More than the Portuguese and the Dutch the British contributed very subtly to the destruction of our civilization from the nineteenth century onwards. However we must be grateful to the British scholars who recorded the story of this great water management system. We should be ever grateful to the great scholar Joseph Needham and our own scholars Dr. R. L. Brohier, Engineer S. Arumugam Dr.Siran Deraniyagala and Engineer D.L.O. Mendis just to name a few whose works I have read. In an introduction written for Engineer D.L.O.Mendis’s book Water Heritage of Sri Lanka, Dr.Siran Deraniyagala gives an excellent summary in the following words (page xx, para 2):
“Hence one may reasonably propose that the distinct water management systems of Sri Lanka had their origins in technological developments that occurred during the proto historic Early Iron Age at 1000 to 500 BC. It constituted the springboard for what followed during the Early and Middle Historic periods up to the end of the first millennium AD: the development of a water management system that in its technology and organization has been unparalleled in its sophistication elsewhere in the world. The famed scholar Joseph Needham bears witness to this assertion.”
In spite of a largely self-reliant, people-centred, ecologically viable and sustainable system which was historically proven to be correct, our engineers and political decision makers preferred imported transferred technology or hydraulic engineering over our traditional knowledge of water and soil conservation ecosystems, soft technology we had mastered over more than a thousand years. The result was the corruption and finally the destruction of ancient irrigation systems. I read a paper presented by Engineer D.L.O.Mendis at a Pugwash Conference in 1995 where he refers to the non-availability of scale one mile to an inch maps showing in great detail the ancient irrigation works, most of them lying abandoned in the jungles that time. Over a period of eighty years the British surveyors completed this extensive topographical survey. These maps showed small, medium scale and large reservoirs, river diversion anicuts and channels, including trans basin diversion channels, cultural sites and religious monuments.
I remember as laymen our using these one inch maps in a number of places where we had farms like Ruwan Madura about 18 miles into the jungle in Vavuniya (1968) and the 500 acre farm we established in Thanamalwila in 1972. It is regrettable that the Survey Department for whatever reason does not publish these maps and they are said to be not available even for reference. They are now replaced by metric sheets compiled from aerial surveys. In these sheets it is said that all our ancient sites and monuments comprising our ancient cultural and economic heritage are not shown. It is also said that the ancient irrigation systems are not given a place in the much vaunted National Atlas of Sri Lanka.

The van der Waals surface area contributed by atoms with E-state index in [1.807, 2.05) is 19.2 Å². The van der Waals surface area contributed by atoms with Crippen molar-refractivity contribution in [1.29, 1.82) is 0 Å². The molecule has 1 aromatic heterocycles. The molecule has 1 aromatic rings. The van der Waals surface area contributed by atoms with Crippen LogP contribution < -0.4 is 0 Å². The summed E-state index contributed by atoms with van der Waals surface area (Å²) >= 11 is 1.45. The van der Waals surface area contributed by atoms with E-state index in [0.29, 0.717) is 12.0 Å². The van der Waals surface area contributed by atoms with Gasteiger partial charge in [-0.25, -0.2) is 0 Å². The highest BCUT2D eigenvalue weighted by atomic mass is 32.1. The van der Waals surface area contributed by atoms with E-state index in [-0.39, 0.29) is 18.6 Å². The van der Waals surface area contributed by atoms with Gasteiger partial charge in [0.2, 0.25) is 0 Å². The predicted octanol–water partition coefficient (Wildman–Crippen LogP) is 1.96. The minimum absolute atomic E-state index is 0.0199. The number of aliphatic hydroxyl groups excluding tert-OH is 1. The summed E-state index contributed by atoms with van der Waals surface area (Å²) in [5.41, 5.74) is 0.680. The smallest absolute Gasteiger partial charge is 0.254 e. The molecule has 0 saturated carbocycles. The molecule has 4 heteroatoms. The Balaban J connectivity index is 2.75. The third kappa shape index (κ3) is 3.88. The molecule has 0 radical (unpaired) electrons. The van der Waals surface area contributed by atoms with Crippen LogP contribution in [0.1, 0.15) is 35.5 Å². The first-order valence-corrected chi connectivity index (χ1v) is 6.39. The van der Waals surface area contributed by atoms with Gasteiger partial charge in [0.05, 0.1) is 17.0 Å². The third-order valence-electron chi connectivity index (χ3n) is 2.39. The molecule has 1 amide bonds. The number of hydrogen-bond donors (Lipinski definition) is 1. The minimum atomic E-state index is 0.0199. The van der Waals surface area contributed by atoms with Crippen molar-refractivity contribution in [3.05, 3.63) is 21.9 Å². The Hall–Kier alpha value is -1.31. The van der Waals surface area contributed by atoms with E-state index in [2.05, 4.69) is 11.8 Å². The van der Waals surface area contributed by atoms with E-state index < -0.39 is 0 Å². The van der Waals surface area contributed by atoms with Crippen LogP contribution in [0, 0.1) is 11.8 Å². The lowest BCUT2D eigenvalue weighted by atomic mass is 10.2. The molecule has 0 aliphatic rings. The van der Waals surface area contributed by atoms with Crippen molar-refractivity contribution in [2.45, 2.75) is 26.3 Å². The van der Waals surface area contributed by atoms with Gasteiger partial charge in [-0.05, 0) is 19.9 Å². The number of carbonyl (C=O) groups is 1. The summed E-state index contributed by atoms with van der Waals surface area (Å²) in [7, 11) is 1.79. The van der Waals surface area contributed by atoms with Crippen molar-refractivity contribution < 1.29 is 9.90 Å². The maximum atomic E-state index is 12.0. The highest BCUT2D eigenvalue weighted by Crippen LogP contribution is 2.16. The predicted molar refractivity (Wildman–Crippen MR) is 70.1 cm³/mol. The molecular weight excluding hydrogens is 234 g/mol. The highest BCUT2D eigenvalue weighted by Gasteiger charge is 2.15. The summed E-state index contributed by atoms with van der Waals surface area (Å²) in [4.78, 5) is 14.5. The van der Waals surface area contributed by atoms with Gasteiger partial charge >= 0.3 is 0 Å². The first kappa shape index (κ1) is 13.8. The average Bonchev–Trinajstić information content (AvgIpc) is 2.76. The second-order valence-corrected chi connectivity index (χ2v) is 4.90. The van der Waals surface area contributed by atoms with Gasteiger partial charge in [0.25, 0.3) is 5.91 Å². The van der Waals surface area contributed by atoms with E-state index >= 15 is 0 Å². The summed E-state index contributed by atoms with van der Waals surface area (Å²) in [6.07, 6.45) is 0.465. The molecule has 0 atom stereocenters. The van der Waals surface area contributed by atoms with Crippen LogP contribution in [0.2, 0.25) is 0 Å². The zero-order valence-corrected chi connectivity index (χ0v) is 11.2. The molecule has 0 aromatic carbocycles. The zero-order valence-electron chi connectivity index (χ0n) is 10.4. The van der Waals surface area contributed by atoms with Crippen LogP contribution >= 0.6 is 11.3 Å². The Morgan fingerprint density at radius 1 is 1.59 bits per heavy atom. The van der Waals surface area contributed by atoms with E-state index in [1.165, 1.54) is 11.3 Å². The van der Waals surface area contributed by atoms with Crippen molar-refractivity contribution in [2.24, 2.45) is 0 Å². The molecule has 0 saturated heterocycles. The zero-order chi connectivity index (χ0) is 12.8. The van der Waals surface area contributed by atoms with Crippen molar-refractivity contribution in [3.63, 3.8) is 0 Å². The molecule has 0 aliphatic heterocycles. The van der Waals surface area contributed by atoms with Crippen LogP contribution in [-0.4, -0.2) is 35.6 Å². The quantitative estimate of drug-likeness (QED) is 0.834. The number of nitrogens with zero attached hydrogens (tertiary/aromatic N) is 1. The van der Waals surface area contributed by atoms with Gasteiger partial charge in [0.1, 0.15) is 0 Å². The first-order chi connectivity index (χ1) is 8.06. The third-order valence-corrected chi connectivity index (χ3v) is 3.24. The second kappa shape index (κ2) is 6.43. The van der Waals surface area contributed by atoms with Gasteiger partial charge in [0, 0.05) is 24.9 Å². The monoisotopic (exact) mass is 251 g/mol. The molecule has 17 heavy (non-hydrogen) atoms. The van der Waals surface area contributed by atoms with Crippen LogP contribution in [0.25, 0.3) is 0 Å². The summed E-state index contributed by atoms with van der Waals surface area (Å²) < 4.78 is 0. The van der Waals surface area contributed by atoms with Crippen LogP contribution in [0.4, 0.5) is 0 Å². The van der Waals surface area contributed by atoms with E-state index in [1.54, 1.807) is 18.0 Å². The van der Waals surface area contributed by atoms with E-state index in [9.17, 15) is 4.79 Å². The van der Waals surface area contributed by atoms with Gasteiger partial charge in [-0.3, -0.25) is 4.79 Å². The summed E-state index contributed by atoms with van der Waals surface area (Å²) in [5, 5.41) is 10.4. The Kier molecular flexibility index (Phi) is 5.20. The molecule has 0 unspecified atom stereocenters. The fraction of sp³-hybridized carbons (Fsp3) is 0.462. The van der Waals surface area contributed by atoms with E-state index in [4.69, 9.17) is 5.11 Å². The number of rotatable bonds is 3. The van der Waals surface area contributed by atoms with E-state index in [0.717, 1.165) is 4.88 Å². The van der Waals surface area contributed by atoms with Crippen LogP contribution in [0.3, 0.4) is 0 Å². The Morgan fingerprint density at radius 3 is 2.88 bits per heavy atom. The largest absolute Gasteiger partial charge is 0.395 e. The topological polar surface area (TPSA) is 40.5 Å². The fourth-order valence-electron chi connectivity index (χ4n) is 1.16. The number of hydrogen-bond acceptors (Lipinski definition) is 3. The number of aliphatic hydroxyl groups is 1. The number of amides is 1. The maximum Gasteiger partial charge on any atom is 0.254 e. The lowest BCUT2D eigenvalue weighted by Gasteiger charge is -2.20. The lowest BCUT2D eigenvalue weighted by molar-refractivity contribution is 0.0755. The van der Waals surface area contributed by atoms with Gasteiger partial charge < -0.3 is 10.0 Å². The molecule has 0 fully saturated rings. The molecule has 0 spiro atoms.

If these maps were available and used in all our schools to teach the students about the topography and ecology of their area what a tremendous impact that would have had to link them with their traditional past and the present environment. For as the Indian savant D. D. Kossambi said: “To learn about the past in the light of the present is to learn about the present in the light of the past”.
In the beginning of my speech you may remember I mentioned the twelve perspectives from which I am used to look at any subject because I strongly believe that we should take a holistic look at our situations. Taking the above examples that I cited, one can detect an inferiority complex on our part where we underestimate our abilities and under value what we have inherited. Also we have become believers in macroeconomics, macro planning and macro-projects and ignored the micro-politics, micro planning, micro-economics and micro-projects. We also have established top-down, centralized command systems ignoring people’s participatory bottom-up management organizations. All these and many more servile borrowed systems have developed a very dependent mindset especially in our planners, bureaucrats and politicians. Their slavish mentality has gone down to the helpless people making this great nation to be dependent and controlled by a handful of self-seeking local and foreign multinationals openly or secretly supported by powerful politicians.
I belong to a people’s participatory development organization known as Sarvodaya. We work in around 15,400 village communities representing all racial and religious groups in all the districts of the country. As a part of our self-development programme we help villages to satisfy their basic human needs (which we believe are also their basic human rights) in which water takes priority next to the environment. Among different ways we help them to get water, Gravity Water Systems are one. Our engineers with the village people study the perennial sources of water for several months, test everything pertaining to the perennial source, the water flow, volume and speed, purity and so on. Locate places for the purification systems, storage tanks, distribution tanks, standpipes, material costs, skilled labour costs and so on. People collect as much material as they can, donate as much money as they can and do all the unskilled labour as Shramadana (gift of labour). When the whole project is completed and handed over to the Water Management Committee of the Village Sarvodaya Shramadana Society along with the tools kit to maintain it with the village people who got trained in the process. Also a total education pertaining to water including spiritual and cultural aspects, economics of water management are given to the people. When a private individual who was not a member of the Society tried to illegally tap the water the society went to courts and got a ruling to control the catchment area and the entire water system. If villages have a system of Grama Swaraj or Village Self Government, for which Sarvodaya was campaigning for over four decades, that is the best political form to conserve, use, sustain and keep the purity of the system.